Food News

Hop Alley Will Close Temporarily on December 31 for Renovations

Hop Alley is adding more space.
Hop Alley is adding more space. Mike Marini
"I'm basically building a new restaurant that could function on its own if needed," says restaurateur Tommy Lee of the renovations currently underway at Hop Alley, his popular Chinese eatery in RiNo. That wasn't the original plan, though.

Lee, who also owns ramen shop Uncle, which has two locations, opened Hop Alley in a former soy sauce factory on the corner of 35th and Larimer streets (our 2022 pick for the Best Corner for Eating and Drinking) in 2015. With its hip-hop-fueled vibes and exhilarating take on Chinese food, including favorites like bone marrow fried rice and Beijing duck rolls, it quickly gained a reputation as one of the city's top eateries.

Like many restaurants, Hop Alley, which is quite small, added outdoor seating in 2020. After the indoor dining room was able to reopen following the lifting of pandemic restrictions, Lee thought about building a permanent patio on the Larimer Street side of the building. But when the space behind the restaurant, which had been used as an office, became available, he saw a new opportunity. "If I can connect the two spaces in a reasonable manner and have something that can be used year-round, why not do that?" he explains.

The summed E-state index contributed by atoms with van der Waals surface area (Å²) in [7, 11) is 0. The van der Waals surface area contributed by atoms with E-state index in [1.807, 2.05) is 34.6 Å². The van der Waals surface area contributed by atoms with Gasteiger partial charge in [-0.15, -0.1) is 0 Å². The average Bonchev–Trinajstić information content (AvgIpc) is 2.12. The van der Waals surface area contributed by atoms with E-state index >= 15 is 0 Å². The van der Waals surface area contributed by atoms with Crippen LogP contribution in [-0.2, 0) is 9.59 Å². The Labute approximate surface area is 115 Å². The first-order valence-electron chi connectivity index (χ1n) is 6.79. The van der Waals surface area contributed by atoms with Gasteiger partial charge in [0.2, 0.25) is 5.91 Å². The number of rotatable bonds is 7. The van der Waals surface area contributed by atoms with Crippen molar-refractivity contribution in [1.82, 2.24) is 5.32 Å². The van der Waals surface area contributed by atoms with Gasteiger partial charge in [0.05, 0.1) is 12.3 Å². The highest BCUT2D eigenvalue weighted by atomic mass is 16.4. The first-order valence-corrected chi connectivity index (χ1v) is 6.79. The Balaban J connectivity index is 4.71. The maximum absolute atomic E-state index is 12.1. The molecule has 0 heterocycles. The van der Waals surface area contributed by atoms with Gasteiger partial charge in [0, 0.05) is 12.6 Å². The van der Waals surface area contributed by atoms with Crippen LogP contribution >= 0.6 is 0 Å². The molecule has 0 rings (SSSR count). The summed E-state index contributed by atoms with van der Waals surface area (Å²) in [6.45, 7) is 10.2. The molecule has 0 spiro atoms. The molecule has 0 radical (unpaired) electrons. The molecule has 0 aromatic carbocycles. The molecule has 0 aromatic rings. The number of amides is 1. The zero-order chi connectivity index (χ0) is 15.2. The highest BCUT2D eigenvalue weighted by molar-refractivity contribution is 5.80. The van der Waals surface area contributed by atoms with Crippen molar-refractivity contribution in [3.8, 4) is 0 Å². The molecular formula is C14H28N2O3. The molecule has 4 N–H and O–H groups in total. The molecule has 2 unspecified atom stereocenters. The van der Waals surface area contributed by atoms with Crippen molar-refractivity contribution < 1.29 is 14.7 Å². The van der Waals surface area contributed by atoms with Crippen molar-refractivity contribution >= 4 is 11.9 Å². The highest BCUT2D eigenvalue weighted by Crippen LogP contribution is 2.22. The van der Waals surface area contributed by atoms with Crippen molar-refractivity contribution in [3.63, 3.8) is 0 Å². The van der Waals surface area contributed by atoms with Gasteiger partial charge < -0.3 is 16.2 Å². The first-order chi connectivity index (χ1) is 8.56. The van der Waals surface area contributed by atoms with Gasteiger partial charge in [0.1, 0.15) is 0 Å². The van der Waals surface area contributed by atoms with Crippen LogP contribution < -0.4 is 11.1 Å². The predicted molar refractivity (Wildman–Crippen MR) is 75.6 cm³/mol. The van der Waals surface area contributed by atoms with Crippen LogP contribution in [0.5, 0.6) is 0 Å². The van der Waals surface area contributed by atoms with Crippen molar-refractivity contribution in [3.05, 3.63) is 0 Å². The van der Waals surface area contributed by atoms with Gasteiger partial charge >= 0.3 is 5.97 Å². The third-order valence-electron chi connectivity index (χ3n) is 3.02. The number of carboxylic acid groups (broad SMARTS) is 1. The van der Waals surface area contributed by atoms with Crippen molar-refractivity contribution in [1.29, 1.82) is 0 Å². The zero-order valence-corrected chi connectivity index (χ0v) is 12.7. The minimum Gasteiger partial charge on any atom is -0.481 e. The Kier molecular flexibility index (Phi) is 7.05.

But connecting the two spaces is "a little bit of a process," he adds, since it includes removing the current walk-in and getting a new, shorter one, as well as relocating Hop Alley's front door to the 35th Street side.
Hop Alley's la zi ji (spicy fried chicken).
Danielle Lirette
In order to complete the renovations, the restaurant will close after service on December 31 so that there can be some infrastructure repairs done in the original restaurant space. Lee expects Hop Alley to be shut down for about five weeks and then reopen in early February.

He's paying his staff through the closure, and says he may host pop-up events at his other restaurants during that time to help cover some of the costs. But he's confident the move will ultimately pay off.

The new space will include a separate dining room complete with its own small kitchen and bar area. "I'm always planning one or two iterations ahead," Lee notes. "This will give us a lot more flexibility." This area, which will have a different look than the original dining room, can be used during regular service or to accommodate smaller private parties. The separate kitchen will also allow for the possibility of pop-ups and guest chef dinners.

If you have a craving for la zi ji or any of Hop Alley's other delectable dishes, reservations are open now through New Year's Eve. But after that, you'll have to wait a bit before you can return to the expanded Hop Alley in 2023.

Hop Alley is located at 3500 Larimer Street and is open from 5 to 10 p.m. Monday through Saturday. For more information, visit
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Mike Marini is an enthusiast of all things local with a large appetite and a curiosity for the history that surrounds us.
Molly Martin is the Westword Food & Drink editor. She’s been writing about the dining scene in Denver since 2013, and was eating her way around the city long before that. She enjoys long walks to the nearest burrito joint and nights spent sipping cocktails on Colfax.
Contact: Molly Martin

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